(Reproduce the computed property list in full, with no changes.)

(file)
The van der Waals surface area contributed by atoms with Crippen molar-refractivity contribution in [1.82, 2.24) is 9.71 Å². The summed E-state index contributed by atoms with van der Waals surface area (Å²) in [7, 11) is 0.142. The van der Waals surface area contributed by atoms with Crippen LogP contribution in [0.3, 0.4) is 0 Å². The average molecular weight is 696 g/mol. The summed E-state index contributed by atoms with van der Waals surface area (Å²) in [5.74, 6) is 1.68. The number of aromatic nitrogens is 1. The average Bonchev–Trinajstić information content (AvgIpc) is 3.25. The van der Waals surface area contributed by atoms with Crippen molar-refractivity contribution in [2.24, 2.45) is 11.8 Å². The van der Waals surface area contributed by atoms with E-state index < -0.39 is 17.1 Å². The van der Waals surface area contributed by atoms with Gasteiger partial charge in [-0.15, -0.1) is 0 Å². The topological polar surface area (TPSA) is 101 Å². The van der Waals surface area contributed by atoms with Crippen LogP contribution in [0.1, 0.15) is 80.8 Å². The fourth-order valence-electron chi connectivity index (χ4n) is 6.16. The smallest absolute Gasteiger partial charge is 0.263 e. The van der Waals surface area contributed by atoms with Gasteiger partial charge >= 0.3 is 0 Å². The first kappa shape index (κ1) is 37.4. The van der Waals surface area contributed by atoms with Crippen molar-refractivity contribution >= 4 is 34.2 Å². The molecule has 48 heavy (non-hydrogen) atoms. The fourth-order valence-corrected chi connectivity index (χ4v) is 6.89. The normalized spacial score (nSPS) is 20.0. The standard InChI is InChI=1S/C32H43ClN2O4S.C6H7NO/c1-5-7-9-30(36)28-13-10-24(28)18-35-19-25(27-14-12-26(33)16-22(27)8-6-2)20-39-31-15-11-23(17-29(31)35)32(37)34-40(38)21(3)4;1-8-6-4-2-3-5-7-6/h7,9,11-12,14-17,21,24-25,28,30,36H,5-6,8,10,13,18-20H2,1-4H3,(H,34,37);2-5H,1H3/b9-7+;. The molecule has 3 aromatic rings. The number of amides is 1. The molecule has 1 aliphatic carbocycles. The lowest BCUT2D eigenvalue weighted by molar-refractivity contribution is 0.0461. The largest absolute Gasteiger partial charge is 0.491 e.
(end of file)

The van der Waals surface area contributed by atoms with Crippen molar-refractivity contribution in [1.82, 2.24) is 9.71 Å². The summed E-state index contributed by atoms with van der Waals surface area (Å²) in [7, 11) is 0.142. The van der Waals surface area contributed by atoms with Crippen LogP contribution in [0.3, 0.4) is 0 Å². The average molecular weight is 696 g/mol. The summed E-state index contributed by atoms with van der Waals surface area (Å²) in [5.74, 6) is 1.68. The number of aromatic nitrogens is 1. The average Bonchev–Trinajstić information content (AvgIpc) is 3.25. The van der Waals surface area contributed by atoms with Crippen molar-refractivity contribution in [2.24, 2.45) is 11.8 Å². The van der Waals surface area contributed by atoms with E-state index < -0.39 is 17.1 Å². The van der Waals surface area contributed by atoms with Gasteiger partial charge in [-0.15, -0.1) is 0 Å². The topological polar surface area (TPSA) is 101 Å². The van der Waals surface area contributed by atoms with Crippen LogP contribution in [0.1, 0.15) is 80.8 Å². The fourth-order valence-electron chi connectivity index (χ4n) is 6.16. The smallest absolute Gasteiger partial charge is 0.263 e. The van der Waals surface area contributed by atoms with Gasteiger partial charge >= 0.3 is 0 Å². The first kappa shape index (κ1) is 37.4. The van der Waals surface area contributed by atoms with Crippen molar-refractivity contribution >= 4 is 34.2 Å². The molecule has 48 heavy (non-hydrogen) atoms. The fourth-order valence-corrected chi connectivity index (χ4v) is 6.89. The normalized spacial score (nSPS) is 20.0. The standard InChI is InChI=1S/C32H43ClN2O4S.C6H7NO/c1-5-7-9-30(36)28-13-10-24(28)18-35-19-25(27-14-12-26(33)16-22(27)8-6-2)20-39-31-15-11-23(17-29(31)35)32(37)34-40(38)21(3)4;1-8-6-4-2-3-5-7-6/h7,9,11-12,14-17,21,24-25,28,30,36H,5-6,8,10,13,18-20H2,1-4H3,(H,34,37);2-5H,1H3/b9-7+;. The molecule has 3 aromatic rings. The number of amides is 1. The molecule has 1 aliphatic carbocycles. The lowest BCUT2D eigenvalue weighted by molar-refractivity contribution is 0.0461. The largest absolute Gasteiger partial charge is 0.491 e.